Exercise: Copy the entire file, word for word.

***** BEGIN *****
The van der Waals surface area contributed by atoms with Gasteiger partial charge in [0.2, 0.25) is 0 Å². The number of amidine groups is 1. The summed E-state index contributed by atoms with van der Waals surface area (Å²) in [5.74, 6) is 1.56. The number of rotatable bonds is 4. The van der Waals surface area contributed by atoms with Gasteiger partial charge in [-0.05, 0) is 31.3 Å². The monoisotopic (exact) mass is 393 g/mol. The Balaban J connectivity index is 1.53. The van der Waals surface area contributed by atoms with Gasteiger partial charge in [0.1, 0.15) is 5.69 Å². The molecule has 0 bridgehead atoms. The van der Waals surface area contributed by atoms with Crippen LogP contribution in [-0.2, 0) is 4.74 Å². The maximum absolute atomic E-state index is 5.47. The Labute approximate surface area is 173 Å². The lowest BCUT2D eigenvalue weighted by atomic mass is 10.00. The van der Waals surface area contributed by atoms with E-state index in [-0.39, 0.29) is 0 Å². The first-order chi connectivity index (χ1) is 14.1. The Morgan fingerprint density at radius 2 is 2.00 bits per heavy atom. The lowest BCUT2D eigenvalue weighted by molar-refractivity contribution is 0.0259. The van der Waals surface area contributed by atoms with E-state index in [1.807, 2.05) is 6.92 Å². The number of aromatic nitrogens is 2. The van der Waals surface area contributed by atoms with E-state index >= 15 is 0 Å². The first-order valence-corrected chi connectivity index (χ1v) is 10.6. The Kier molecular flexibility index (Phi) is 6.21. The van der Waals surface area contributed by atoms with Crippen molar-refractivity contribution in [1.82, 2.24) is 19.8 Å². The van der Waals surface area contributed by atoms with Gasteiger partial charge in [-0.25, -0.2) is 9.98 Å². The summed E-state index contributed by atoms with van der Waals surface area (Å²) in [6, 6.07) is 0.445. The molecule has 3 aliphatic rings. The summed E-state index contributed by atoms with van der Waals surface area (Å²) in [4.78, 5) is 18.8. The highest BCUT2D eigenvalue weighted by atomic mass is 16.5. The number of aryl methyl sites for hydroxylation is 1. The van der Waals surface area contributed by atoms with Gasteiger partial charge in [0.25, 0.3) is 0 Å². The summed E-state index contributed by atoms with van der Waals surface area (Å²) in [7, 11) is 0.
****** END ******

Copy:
The van der Waals surface area contributed by atoms with Gasteiger partial charge in [0.2, 0.25) is 0 Å². The number of amidine groups is 1. The summed E-state index contributed by atoms with van der Waals surface area (Å²) in [5.74, 6) is 1.56. The number of rotatable bonds is 4. The van der Waals surface area contributed by atoms with Gasteiger partial charge in [-0.05, 0) is 31.3 Å². The monoisotopic (exact) mass is 393 g/mol. The Balaban J connectivity index is 1.53. The van der Waals surface area contributed by atoms with Gasteiger partial charge in [0.1, 0.15) is 5.69 Å². The molecule has 0 bridgehead atoms. The van der Waals surface area contributed by atoms with Crippen LogP contribution in [-0.2, 0) is 4.74 Å². The maximum absolute atomic E-state index is 5.47. The Labute approximate surface area is 173 Å². The lowest BCUT2D eigenvalue weighted by atomic mass is 10.00. The van der Waals surface area contributed by atoms with E-state index in [-0.39, 0.29) is 0 Å². The first-order chi connectivity index (χ1) is 14.1. The Morgan fingerprint density at radius 2 is 2.00 bits per heavy atom. The lowest BCUT2D eigenvalue weighted by molar-refractivity contribution is 0.0259. The van der Waals surface area contributed by atoms with E-state index in [1.807, 2.05) is 6.92 Å². The number of aromatic nitrogens is 2. The van der Waals surface area contributed by atoms with E-state index >= 15 is 0 Å². The first-order valence-corrected chi connectivity index (χ1v) is 10.6. The Kier molecular flexibility index (Phi) is 6.21. The van der Waals surface area contributed by atoms with Crippen molar-refractivity contribution in [1.82, 2.24) is 19.8 Å². The van der Waals surface area contributed by atoms with Gasteiger partial charge in [-0.25, -0.2) is 9.98 Å². The summed E-state index contributed by atoms with van der Waals surface area (Å²) in [6, 6.07) is 0.445. The molecule has 3 aliphatic rings. The summed E-state index contributed by atoms with van der Waals surface area (Å²) in [4.78, 5) is 18.8. The highest BCUT2D eigenvalue weighted by atomic mass is 16.5. The number of aryl methyl sites for hydroxylation is 1. The van der Waals surface area contributed by atoms with Gasteiger partial charge in [0.25, 0.3) is 0 Å². The summed E-state index contributed by atoms with van der Waals surface area (Å²) in [7, 11) is 0.